Unstable standard candles. Periodic light curve modulation in fundamental mode classical Cepheids [SSA]


We report the discovery of periodic modulation of pulsation in 51 fundamental mode classical Cepheids of the Magellanic Clouds observed by the Optical Gravitational Lensing Experiment. Although the overall incidence rate is very low, about 1 per cent in each of the Magellanic Clouds, in the case of the SMC and pulsation periods between 12 and 16d the incidence rate is nearly 40 per cent. On the other hand, in the LMC the highest incidence rate is 5 per cent for pulsation periods between 8 and 14d, and the overall amplitude of the effect is smaller. It indicates that the phenomenon is metallicity dependent. Typical modulation periods are between 70 and 300d. In nearly all stars the mean brightness is modulated, which, in principle, may influence the use of classical Cepheids for distance determination. Fortunately, the modulation of mean brightness does not exceed 0.01 mag in all but one star. Also, the effect averages out in typical observations spanning a long time base. Consequently, the effect of modulation on the determination of the distance moduli is negligible. The relative modulation amplitude of the fundamental mode is also low and, with one exception, it does not exceed 6 per cent. The origin of the modulation is unknown. We draw a hypothesis that the modulation is caused by the 2:1 resonance between the fundamental mode and the second overtone that shapes the famous Hertzsprung bump progression.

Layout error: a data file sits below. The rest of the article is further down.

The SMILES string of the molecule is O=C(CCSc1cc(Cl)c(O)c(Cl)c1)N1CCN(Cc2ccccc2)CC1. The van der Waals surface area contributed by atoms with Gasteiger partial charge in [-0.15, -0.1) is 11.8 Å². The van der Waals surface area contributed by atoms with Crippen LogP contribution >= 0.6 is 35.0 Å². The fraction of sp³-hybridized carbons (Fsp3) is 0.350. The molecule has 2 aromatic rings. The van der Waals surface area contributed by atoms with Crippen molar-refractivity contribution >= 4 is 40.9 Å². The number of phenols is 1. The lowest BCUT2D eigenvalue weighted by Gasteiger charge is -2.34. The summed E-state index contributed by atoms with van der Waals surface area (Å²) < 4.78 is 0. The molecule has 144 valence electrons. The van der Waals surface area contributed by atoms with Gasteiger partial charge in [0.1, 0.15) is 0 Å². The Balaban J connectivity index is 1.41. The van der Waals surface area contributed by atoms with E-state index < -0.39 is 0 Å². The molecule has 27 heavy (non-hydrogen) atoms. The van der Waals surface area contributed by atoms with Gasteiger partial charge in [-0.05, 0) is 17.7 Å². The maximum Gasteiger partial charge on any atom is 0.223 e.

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R. Smolec
Fri, 17 Mar 17

Comments: 13 pages, 14 figures, accepted for publication in MNRAS

SPHERE / ZIMPOL observations of the symbiotic system R Aqr. I. Imaging of the stellar binary and the innermost jet clouds [SSA]


R Aqr is a symbiotic binary system consisting of a mira variable, a hot companion with a spectacular jet outflow, and an extended emission line nebula. We have used R Aqr as test target for the visual camera subsystem ZIMPOL, which is part of the new extreme adaptive optics (AO) instrument SPHERE at the Very Large Telescope (VLT).
We compare our observations with data from the Hubble Space Telescope (HST) and illustrate the complementarity of the two instruments. We determine from the Halpha emission the position, size, geometric structure, and line fluxes of the jet source and the clouds in the innermost region (<2″) of R Aqr and determine Halpha emissivities mean density, mass, recombination time scale, and other cloud parameters.